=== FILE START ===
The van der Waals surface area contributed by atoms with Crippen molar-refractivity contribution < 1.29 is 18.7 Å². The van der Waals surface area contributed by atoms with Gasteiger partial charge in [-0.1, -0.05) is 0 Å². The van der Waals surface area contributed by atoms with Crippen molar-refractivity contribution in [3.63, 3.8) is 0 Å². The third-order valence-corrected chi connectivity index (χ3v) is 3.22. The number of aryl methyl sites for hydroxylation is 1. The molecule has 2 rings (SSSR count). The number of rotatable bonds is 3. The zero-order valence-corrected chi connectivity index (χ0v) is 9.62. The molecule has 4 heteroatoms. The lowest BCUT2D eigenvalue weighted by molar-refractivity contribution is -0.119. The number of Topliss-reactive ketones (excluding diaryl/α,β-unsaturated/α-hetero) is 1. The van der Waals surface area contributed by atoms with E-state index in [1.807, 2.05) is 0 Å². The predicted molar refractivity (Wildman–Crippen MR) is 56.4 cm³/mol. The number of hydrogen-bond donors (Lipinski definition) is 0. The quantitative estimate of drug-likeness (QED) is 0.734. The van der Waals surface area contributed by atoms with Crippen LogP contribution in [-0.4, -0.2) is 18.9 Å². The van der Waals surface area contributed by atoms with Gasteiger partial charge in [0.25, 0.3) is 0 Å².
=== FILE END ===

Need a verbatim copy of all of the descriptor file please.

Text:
The van der Waals surface area contributed by atoms with Crippen molar-refractivity contribution < 1.29 is 18.7 Å². The van der Waals surface area contributed by atoms with Gasteiger partial charge in [-0.1, -0.05) is 0 Å². The van der Waals surface area contributed by atoms with Crippen molar-refractivity contribution in [3.63, 3.8) is 0 Å². The third-order valence-corrected chi connectivity index (χ3v) is 3.22. The number of aryl methyl sites for hydroxylation is 1. The molecule has 2 rings (SSSR count). The number of rotatable bonds is 3. The zero-order valence-corrected chi connectivity index (χ0v) is 9.62. The molecule has 4 heteroatoms. The lowest BCUT2D eigenvalue weighted by molar-refractivity contribution is -0.119. The number of Topliss-reactive ketones (excluding diaryl/α,β-unsaturated/α-hetero) is 1. The van der Waals surface area contributed by atoms with E-state index in [1.807, 2.05) is 0 Å². The predicted molar refractivity (Wildman–Crippen MR) is 56.4 cm³/mol. The number of hydrogen-bond donors (Lipinski definition) is 0. The quantitative estimate of drug-likeness (QED) is 0.734. The van der Waals surface area contributed by atoms with Crippen LogP contribution in [-0.4, -0.2) is 18.9 Å². The van der Waals surface area contributed by atoms with Gasteiger partial charge in [0.25, 0.3) is 0 Å².